3. Food subsidies deserve special treatment and the third step will be to deal with food support in a flexible way. The opposition to dismantling food subsidies stems from three main reasons: the fear that providing cash might lead the poor to misallocate their expenditure on ‘unnecessary’ products (such as alcohol) rather than on food, the absence of well-functioning food markets in less-developed regions, and the hope that the public distribution system (PDS) can be revamped to minimize leakages.

Economic theory does not provide clear answers to these issues and the empirical evidence too is quite mixed. While there are states such as Chhattisgarh and Tamil Nadu that have reformed PDS, it might be too optimistic to expect all Indian states to replicate their successes. Some states such as Madhya Pradesh are already moving to a food-stamp system.

It will be wise to let individual states choose among the three alternative food subsidy regimes: in-kind transfers (through a reformed PDS), a system of food stamps, or cash transfers. The Centre should only make it clear whom it will not subsidize (the excluded category). While urbanized states may opt for cash transfers, less urbanized ones may choose to continue with the PDS for a while. Some states could also leave the choice to consumers, allowing the different delivery systems to compete for patrons in the initial phase, as was the case, in a year-long pilot project on cash transfers conducted by SEWA in Delhi.

4. Fourthly, it might be worthwhile to pay close attention to successes elsewhere. Most of the global successes in cash transfers such as in Brazil and Mexico were in the areas of health and education, using conditional cash transfers. These nations first fixed their supply-side problems in these two sectors and then used conditional transfers as demand-side nudges to promote the use of their expanded public services. India currently has a surfeit of welfare schemes unlike those nations but once the welfare programme gets leaner, it would make sense to prioritize spending and energy on the key thrust areas to make our social infrastructure more robust. Conditional cash transfers can come in handy at that stage for India as well.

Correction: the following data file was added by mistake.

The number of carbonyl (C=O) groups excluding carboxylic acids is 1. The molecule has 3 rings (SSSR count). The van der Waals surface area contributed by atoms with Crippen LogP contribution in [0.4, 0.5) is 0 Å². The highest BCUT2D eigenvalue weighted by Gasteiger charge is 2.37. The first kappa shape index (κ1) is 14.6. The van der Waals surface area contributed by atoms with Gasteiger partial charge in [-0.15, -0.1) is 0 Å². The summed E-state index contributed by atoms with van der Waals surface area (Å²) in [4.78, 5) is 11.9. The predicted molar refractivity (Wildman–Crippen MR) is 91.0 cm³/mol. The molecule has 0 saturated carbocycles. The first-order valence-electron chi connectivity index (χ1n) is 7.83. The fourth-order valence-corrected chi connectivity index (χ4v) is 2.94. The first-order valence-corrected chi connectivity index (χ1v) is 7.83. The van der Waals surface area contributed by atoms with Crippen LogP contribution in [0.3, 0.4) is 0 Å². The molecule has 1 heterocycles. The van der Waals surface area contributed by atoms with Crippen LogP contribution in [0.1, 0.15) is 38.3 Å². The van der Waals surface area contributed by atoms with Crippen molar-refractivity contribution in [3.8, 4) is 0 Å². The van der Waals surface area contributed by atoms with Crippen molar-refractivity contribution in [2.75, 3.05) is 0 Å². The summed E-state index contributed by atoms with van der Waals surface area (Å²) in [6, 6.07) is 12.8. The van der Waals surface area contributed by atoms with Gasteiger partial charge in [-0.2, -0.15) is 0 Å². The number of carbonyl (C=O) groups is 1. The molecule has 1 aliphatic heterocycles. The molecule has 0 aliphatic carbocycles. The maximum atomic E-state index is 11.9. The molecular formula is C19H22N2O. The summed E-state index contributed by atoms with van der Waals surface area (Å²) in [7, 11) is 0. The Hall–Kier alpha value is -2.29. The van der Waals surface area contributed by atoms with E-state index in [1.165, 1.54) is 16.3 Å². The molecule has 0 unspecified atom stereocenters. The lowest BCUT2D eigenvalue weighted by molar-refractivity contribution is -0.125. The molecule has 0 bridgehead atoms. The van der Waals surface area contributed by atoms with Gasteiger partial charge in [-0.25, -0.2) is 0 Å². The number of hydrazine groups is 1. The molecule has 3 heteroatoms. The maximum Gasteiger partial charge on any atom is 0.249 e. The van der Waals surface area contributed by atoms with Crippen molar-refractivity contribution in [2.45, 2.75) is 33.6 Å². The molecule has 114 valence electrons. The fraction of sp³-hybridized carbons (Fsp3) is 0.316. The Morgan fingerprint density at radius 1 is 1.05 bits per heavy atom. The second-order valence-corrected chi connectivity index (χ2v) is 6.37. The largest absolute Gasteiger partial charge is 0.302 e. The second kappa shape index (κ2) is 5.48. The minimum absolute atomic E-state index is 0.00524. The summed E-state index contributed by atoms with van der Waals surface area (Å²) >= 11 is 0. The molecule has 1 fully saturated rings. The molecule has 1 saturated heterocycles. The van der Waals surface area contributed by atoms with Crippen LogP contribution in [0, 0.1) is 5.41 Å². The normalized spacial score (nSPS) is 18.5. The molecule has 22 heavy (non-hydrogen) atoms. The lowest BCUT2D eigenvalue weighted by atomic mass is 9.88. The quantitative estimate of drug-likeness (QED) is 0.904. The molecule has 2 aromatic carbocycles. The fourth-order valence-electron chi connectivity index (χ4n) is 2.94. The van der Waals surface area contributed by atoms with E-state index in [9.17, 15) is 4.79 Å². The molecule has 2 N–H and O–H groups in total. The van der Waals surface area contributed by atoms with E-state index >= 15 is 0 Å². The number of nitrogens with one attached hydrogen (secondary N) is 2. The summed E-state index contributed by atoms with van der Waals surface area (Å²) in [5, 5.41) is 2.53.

5. Finally, the government must lay out a transparent mechanism for indexing cash transfers to inflation numbers and design an exit strategy for transfers that will be eventually discontinued or merged with the basic income support. Transparently laying out the contours of the government strategy together with a detailed fiscal plan to fund such a strategy will help pre-empt needless controversies and politicking during the transition to the cash transfer regime.

So far, the UPA government’s move towards cash transfers seems bereft of any strategy; instead it appears motivated purely by electoral calculations. The government also received a rap on the knuckles from the Election Commission for making premature announcements about the move. Nonetheless, there is still time for the UPA to correct course and make the move towards cash transfers part of a package deal to reform public delivery systems. For Manmohan Singh, it is probably the one and only chance to save his legacy. Long years ago, when he first took charge as India’s prime minister, Manmohan Singh had indicated that administrative reform will be among his key priorities.

It is high time he redeemed that pledge, “not wholly or in full measure, but very substantially", to borrow a phrase from India’s first prime minister.